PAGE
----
Sundance 2012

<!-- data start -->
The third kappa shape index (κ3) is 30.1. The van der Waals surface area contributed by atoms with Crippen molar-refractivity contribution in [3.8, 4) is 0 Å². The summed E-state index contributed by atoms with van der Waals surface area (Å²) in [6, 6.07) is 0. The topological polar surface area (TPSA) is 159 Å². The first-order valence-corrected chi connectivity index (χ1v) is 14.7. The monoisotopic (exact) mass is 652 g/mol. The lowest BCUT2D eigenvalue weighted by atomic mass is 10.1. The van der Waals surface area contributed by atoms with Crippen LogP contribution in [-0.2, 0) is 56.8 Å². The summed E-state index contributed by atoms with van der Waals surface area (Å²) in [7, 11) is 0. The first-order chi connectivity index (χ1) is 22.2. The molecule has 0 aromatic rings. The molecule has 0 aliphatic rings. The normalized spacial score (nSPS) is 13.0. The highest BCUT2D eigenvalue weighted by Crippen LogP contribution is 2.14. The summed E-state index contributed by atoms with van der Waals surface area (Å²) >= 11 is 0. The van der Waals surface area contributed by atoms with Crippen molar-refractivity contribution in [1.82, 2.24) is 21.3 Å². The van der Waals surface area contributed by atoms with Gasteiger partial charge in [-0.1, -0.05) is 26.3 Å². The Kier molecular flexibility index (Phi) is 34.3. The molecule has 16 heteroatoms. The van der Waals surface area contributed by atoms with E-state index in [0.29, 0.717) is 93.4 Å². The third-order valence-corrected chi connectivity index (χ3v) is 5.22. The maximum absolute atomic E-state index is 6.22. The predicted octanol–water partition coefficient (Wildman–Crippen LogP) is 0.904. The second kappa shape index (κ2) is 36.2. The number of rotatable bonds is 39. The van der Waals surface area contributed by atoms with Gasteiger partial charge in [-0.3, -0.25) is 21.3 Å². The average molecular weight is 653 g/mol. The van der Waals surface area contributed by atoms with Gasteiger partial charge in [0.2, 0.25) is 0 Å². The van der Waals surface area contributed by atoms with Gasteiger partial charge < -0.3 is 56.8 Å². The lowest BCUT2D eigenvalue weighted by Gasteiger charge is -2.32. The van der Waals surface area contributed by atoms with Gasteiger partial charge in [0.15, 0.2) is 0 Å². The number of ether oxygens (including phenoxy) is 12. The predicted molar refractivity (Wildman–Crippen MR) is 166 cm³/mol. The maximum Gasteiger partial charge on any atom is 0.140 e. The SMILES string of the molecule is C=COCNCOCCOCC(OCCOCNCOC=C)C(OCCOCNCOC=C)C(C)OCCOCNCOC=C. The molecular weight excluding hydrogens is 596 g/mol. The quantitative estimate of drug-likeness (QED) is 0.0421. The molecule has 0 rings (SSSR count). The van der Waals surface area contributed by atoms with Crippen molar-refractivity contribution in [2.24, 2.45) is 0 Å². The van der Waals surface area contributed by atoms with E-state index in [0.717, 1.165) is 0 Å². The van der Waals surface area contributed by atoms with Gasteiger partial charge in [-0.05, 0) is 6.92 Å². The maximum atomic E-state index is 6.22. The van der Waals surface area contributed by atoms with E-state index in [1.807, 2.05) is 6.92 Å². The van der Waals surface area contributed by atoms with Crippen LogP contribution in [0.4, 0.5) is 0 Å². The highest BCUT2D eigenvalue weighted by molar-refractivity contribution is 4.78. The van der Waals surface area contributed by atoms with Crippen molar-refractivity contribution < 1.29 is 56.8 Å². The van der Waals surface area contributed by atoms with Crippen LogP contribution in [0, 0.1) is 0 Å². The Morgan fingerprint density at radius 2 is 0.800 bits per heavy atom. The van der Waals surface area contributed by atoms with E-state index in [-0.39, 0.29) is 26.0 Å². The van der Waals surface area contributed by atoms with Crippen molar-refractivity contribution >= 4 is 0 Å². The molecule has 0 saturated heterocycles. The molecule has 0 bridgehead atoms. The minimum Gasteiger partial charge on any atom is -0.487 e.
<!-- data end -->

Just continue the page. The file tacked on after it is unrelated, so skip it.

Editor’s note: With Indie Game: The Movie opening up in Los Angeles today as it begins its theatrical run, we thought it only appropriate to re-run this Sundance review, originally posted on January 20. They say to truly be happy you should “do what you love and you’ll never work a day in your life,” but what does it mean to take something you love doing and try and make it your career? Or at least something you dedicate the majority of your time to? Those who are writers or make films or music usually get into it because they love reading/writing, movies and music, but there is a caveat to this idea that people do not always realize. Even if you are “pursuing your dreams,” at the end of the day, work is work. It may be more exciting and different than your average 9-5 cubicle life, it is still a job with deadlines, pressure, and stress. Indie Game: The Movie follows three sets of video game creators (Edmund McMillen and Tommy Refenes, creators of Super Meat Boy; Phil Fish, creator of FEZ; and Jonathan Blow, creator of Braid) each at different points in their careers (and the games they are working on) to show not only the process of being an independent game creator, but what happens when you pour yourself into something that you eventually have to leave up to other people to determine its success. None of these creators are in it for the money (although there is certainly money to […]